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Few accommodation options provide non-slip mats in their showers and baths. In Corsica, bathrooms are usually tiles, so be extremely careful not to slip. Be mindful of the hot water because it can be boiling hot, especially when you are bathing the children as well.
The beach is a fun place to visit with friends and family. It is so great that one can get carried away at the moment and lose their possession. So, get used to the local flag warning system. If it applies to your beach, find out the potentially hazardous areas for swimming. Before going to the beach, get information on winds, tides, and currents. Also, take note that many of the beaches on the island do have lifeguards.
Then supervise the children and do not allow them to wander off your sight. If you intend to swim soon, please do not eat. Also, watch out for any ‘zones’ for jet skis, powerboats, etc. Regularly use adequate protection against the sun’s rays (sunglasses and sunscreen). Then avoid the midday sun and if it is necessary to go out, wear a wide-brimmed hat, and cover up with loose clothing.
Kids are curious and love to explore their environments, especially when on vacation. Make sure that they are well supervised in the holiday and be more careful with swimming pools, balconies, etc.
Can You Drink Tap Water in Corsica?
In Corsica, the tap water is very safe to drink; however, it can have a different mineral content from what you are used to in your own country. That is why it can upset some traveler’s stomach. If that is how you react to it, then it is safer to buy bottled water. It is affordable and easily accessible. Just remember to keep yourself hydrated when you are outdoors.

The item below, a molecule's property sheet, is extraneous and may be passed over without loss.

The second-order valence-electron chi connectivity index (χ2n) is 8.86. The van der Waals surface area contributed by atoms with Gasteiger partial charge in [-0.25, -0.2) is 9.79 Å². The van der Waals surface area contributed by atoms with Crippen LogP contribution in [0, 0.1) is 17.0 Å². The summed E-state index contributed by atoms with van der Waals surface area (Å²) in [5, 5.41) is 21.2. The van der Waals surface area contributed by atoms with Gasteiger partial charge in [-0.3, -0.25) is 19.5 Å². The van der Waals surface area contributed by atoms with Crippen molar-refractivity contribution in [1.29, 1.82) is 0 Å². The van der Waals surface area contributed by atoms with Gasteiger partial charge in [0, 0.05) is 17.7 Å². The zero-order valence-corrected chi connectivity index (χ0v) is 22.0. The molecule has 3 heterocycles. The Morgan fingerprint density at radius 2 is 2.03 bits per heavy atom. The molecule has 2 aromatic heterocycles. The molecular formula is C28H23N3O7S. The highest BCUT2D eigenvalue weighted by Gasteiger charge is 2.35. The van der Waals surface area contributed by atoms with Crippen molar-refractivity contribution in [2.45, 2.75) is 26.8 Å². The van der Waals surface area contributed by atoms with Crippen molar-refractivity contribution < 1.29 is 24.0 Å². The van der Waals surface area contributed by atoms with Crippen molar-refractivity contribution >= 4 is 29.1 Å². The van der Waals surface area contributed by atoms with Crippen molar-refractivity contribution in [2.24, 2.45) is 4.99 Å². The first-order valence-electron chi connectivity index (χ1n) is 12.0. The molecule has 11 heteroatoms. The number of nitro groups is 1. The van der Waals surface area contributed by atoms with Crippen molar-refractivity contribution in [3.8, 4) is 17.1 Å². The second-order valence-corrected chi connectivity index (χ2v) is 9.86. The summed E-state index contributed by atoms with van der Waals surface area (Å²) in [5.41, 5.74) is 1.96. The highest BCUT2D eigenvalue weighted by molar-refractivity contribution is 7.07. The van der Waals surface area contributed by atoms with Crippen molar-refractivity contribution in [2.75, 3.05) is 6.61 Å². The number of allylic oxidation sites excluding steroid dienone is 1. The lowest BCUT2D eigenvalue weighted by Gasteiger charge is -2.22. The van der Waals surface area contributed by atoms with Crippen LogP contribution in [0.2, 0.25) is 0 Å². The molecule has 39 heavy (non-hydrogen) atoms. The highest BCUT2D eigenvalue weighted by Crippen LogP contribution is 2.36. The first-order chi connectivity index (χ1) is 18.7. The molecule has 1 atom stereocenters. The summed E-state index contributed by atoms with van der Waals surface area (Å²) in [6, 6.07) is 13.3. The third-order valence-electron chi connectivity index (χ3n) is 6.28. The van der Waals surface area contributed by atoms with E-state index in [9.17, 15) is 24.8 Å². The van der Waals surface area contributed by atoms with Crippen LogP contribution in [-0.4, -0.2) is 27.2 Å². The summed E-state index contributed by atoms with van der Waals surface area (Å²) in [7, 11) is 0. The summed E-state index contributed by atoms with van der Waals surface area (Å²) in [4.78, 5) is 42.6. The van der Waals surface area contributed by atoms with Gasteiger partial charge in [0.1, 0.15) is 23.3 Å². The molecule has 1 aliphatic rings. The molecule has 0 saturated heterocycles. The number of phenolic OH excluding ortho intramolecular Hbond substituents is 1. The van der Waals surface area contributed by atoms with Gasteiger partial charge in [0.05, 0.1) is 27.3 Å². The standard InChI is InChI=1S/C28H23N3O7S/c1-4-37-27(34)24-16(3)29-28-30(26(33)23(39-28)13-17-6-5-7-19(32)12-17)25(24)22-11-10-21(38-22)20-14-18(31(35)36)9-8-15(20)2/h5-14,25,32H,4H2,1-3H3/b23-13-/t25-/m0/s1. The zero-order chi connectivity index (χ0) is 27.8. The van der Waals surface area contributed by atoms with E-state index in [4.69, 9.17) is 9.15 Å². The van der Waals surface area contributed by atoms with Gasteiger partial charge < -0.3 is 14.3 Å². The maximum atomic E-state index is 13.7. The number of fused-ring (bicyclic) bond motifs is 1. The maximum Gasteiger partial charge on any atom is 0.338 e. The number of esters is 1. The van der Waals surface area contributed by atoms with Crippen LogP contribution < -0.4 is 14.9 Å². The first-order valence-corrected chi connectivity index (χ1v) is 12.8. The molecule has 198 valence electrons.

The majority of the roads in Corsica are narrow and steep with many curves. A lot of them are small roads, and in a poor state of repair than one would expect in a western European city. Drive carefully on the island, especially when it is your first time.
Drive on the right side, drive properly, and do not forget that narrow, small roads might be unmarked but remain two-way. Even bridges are usually single lane. Do not forget that under heavy rain, the roads tend to be very slippery; so be mindful. Speed limits are 90 km/h (80 km/h in wet conditions), and on the few double roadways in Corsica, 110 km/h.
Be prepared to witness random police and breathalyzer checks. Do not forget to take along your documentation (identification, driving license, insurance documents, and rental car contract). Always wear the seatbelt and do not use your phone while driving. In France, that is illegal, and it can land you a fine.
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Personal Safety and Security
In Corsica, the crime rate is low, but in the peak season (summertime), pickpockets and thieves go on a rampage. By taking basic precautions, you will reduce the chances of having your holiday affected:
- Watch your valuables at all times, especially when you are out of or around the resort.
- Do not expose any valuables in your car; if you must keep something there, make sure it is well concealed.
- If your hostel or hotel has a gate, make sure it is closed and secured.
- When out, do not leave personal belongings in the garden or the pool
- Do not forget to lock your door at night and when you set out in the day
- Report stolen or lost items to the police as soon as you can.
Is Corsica Safe? – Summary
In general, Corsica is a safe place to visit. Your welfare in Corsica will be well tended to if you follow the basic precautions described in this post. It is how to raise the standards of safety and health on the island. Above all, familiarize yourself with the environment and contact the Tourist Office if you have pressing issues on security and safety. The Island of Beauty offers much more, and you deserve to have a splendid holiday without any unpalatable experience.